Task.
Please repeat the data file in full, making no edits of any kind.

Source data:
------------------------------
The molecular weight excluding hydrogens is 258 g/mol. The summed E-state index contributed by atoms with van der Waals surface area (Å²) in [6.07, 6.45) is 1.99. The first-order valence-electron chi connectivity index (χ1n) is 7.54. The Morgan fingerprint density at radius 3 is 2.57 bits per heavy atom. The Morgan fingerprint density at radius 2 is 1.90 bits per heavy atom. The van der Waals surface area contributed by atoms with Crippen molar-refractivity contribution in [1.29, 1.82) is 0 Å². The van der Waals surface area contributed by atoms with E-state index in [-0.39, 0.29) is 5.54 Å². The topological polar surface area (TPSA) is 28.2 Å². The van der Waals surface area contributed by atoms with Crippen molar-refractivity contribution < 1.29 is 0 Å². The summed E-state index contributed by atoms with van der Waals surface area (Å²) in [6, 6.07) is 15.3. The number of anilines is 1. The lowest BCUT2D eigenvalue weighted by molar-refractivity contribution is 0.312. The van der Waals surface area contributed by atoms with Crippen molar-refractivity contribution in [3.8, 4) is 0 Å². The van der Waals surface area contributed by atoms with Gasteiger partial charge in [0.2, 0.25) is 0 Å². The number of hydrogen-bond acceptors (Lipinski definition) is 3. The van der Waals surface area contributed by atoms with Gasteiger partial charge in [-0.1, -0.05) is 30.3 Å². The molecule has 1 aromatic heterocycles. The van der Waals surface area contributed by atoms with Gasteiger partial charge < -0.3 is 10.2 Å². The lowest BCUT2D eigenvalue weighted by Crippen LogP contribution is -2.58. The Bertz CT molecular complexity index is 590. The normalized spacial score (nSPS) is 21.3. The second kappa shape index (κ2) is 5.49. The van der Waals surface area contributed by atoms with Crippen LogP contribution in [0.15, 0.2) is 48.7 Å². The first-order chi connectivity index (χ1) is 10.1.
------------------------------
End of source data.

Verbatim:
The molecular weight excluding hydrogens is 258 g/mol. The summed E-state index contributed by atoms with van der Waals surface area (Å²) in [6.07, 6.45) is 1.99. The first-order valence-electron chi connectivity index (χ1n) is 7.54. The Morgan fingerprint density at radius 3 is 2.57 bits per heavy atom. The Morgan fingerprint density at radius 2 is 1.90 bits per heavy atom. The van der Waals surface area contributed by atoms with Crippen molar-refractivity contribution in [1.29, 1.82) is 0 Å². The van der Waals surface area contributed by atoms with E-state index in [-0.39, 0.29) is 5.54 Å². The topological polar surface area (TPSA) is 28.2 Å². The van der Waals surface area contributed by atoms with Crippen molar-refractivity contribution < 1.29 is 0 Å². The summed E-state index contributed by atoms with van der Waals surface area (Å²) in [6, 6.07) is 15.3. The number of anilines is 1. The lowest BCUT2D eigenvalue weighted by molar-refractivity contribution is 0.312. The van der Waals surface area contributed by atoms with Crippen molar-refractivity contribution in [3.8, 4) is 0 Å². The van der Waals surface area contributed by atoms with Gasteiger partial charge in [0.2, 0.25) is 0 Å². The number of hydrogen-bond acceptors (Lipinski definition) is 3. The van der Waals surface area contributed by atoms with Gasteiger partial charge in [-0.1, -0.05) is 30.3 Å². The molecule has 1 aromatic heterocycles. The van der Waals surface area contributed by atoms with Gasteiger partial charge < -0.3 is 10.2 Å². The lowest BCUT2D eigenvalue weighted by Crippen LogP contribution is -2.58. The Bertz CT molecular complexity index is 590. The normalized spacial score (nSPS) is 21.3. The second kappa shape index (κ2) is 5.49. The van der Waals surface area contributed by atoms with Crippen LogP contribution in [0.15, 0.2) is 48.7 Å². The first-order chi connectivity index (χ1) is 10.1.